While flowers and trees and native bushes are lovely and rewarding to grow, some of us are thinking ahead. Whether you have supermarket anxiety or the burning sense that society as we know it is about to fall apart, having a garden you can live off is a comfort.

Morris is already thinking ahead. “If you haven’t got a lot of space, then plant two or three different fruit trees and they can be great for trading,” he said. “If you have a very productive apple or orange tree, or a passionfruit vine, you can make a lot of friends.”

For those of us seeking to bunker down instead of establish a bartering system, McCarroll recommended crops you can harvest from more than once.

“Something like beans that you pick from again and again. You could grow lettuces that you harvest leaf by leaf. You might only have half a dozen or so lettuce seedlings in a pot, but that could keep you going for a couple of months or so.”

She said that even those not aiming for self-sufficiency could benefit from a plot of veges. “Even though you know the food supply system in New Zealand is robust, you still feel panic that there won’t be enough for your family. So to be able to go out and pick a bit of lettuce, it just gives you a feeling of being in control.”

What to do right now

Ayla Hoeta, author of our monthly maramataka, is an expert gardener. “You can plant silverbeet and kale most months of the year”, she said. She also recommended growing herbs right now, because once winter comes they’ll struggle.

In the Auckland region, in March-April, the maramataka (Māori lunar calendar) recommends planting basil, kale, bok choy, blueberries, and feijoa — among masses of other stuff. “Around June and July, it narrows down”, said Hoeta. Make the most of the lockdown for your planting.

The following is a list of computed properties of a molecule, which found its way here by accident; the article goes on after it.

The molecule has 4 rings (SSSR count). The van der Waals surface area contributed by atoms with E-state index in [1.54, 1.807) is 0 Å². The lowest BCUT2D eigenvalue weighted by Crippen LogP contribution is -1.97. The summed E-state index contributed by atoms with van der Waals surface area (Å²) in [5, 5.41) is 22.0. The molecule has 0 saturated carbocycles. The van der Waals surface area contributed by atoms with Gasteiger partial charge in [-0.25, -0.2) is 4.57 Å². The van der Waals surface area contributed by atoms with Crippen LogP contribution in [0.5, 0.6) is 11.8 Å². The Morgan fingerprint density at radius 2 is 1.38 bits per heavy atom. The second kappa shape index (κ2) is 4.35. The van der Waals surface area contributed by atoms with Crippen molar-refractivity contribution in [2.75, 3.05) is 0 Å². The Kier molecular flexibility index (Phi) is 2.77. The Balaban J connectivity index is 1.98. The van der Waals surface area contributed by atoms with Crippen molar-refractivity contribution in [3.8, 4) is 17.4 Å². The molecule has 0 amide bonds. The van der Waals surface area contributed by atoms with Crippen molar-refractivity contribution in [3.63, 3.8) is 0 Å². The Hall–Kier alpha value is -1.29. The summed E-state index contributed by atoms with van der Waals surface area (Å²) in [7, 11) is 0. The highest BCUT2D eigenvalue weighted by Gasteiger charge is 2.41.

The most significant days of April for gardeners will be the Rakaunui and the Tangaroa days. “Rakaunui is the full moon”, said Hoeta. “So three days around the full moon, which is next Tuesday.” Rakaunui days are high energy and great for planting.

“Any day from now until the 8th — plant”, she said.

Morris said your best bet for a quick crop right now is spinach, lettuce, rocket, and cos lettuce. However, if you’re in the north you have more options.

“Auckland and the north have quite a different climate to the rest of the country. There’s been a big shift in the weather conditions for us, but I think you’d be able to grow some of those summer crops for a bit longer up there.” 

He doesn’t think you need to design a vege plot or focus on fruit. You can grow whatever looks nice to you. “I’m a no rules kind of a gardener”, he said. “I just let things naturally progress in the garden, and then I’ll rotate certain crops around, but some people have more formal rules.”

McCarroll recommended broad beans, peas, carrot, radishes, beetroot, and brassica seedlings in addition to the leafy greens. She said planting during lockdown could be a good way to keep kids occupied, too. “Kids are a pretty mixed bag when it comes to a labour force, but they do like planting things.”

Like Morris, she endorsed embracing lockdown chaos gardening. “You don’t need to do ‘best practice’ gardening”, she said. Paper cups, old newspaper origami’d into pots, and some standard dirt from the ground you walk on will all do, in a pinch. 

“You’ll be home, you’ll be safe, you’ll enjoy yourself”, she said. “It’ll give you a sense of control without breaching the lockdown or putting anyone in danger.”

Keep going!